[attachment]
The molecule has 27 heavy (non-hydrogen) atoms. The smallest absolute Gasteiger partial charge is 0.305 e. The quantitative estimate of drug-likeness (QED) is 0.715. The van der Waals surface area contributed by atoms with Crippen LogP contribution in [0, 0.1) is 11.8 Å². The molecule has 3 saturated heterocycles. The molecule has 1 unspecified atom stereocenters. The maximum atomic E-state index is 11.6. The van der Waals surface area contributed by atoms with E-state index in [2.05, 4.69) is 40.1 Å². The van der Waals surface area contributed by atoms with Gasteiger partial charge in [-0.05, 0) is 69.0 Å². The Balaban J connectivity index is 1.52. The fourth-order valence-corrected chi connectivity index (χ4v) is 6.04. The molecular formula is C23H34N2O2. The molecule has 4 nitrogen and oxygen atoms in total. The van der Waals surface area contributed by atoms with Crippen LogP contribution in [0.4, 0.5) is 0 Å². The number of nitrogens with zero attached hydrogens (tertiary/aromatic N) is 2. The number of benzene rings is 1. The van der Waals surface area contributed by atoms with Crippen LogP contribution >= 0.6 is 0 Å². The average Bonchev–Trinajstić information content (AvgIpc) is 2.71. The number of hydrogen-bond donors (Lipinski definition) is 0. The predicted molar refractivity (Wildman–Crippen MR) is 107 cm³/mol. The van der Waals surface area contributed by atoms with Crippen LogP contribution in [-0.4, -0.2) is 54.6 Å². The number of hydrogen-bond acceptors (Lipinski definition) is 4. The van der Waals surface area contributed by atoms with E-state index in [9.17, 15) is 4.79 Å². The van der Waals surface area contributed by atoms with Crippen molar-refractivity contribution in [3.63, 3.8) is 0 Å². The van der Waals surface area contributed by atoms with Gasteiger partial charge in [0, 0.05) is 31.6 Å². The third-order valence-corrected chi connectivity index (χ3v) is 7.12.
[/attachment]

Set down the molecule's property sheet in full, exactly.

The molecule has 27 heavy (non-hydrogen) atoms. The smallest absolute Gasteiger partial charge is 0.305 e. The quantitative estimate of drug-likeness (QED) is 0.715. The van der Waals surface area contributed by atoms with Crippen LogP contribution in [0, 0.1) is 11.8 Å². The molecule has 3 saturated heterocycles. The molecule has 1 unspecified atom stereocenters. The maximum atomic E-state index is 11.6. The van der Waals surface area contributed by atoms with E-state index in [2.05, 4.69) is 40.1 Å². The van der Waals surface area contributed by atoms with Gasteiger partial charge in [-0.05, 0) is 69.0 Å². The Balaban J connectivity index is 1.52. The fourth-order valence-corrected chi connectivity index (χ4v) is 6.04. The molecular formula is C23H34N2O2. The molecule has 4 nitrogen and oxygen atoms in total. The van der Waals surface area contributed by atoms with Crippen LogP contribution in [0.4, 0.5) is 0 Å². The number of nitrogens with zero attached hydrogens (tertiary/aromatic N) is 2. The number of benzene rings is 1. The van der Waals surface area contributed by atoms with Crippen LogP contribution >= 0.6 is 0 Å². The average Bonchev–Trinajstić information content (AvgIpc) is 2.71. The number of hydrogen-bond donors (Lipinski definition) is 0. The predicted molar refractivity (Wildman–Crippen MR) is 107 cm³/mol. The van der Waals surface area contributed by atoms with Crippen LogP contribution in [-0.4, -0.2) is 54.6 Å². The number of hydrogen-bond acceptors (Lipinski definition) is 4. The van der Waals surface area contributed by atoms with E-state index in [9.17, 15) is 4.79 Å². The van der Waals surface area contributed by atoms with Crippen molar-refractivity contribution in [3.63, 3.8) is 0 Å². The van der Waals surface area contributed by atoms with Gasteiger partial charge in [0, 0.05) is 31.6 Å². The third-order valence-corrected chi connectivity index (χ3v) is 7.12.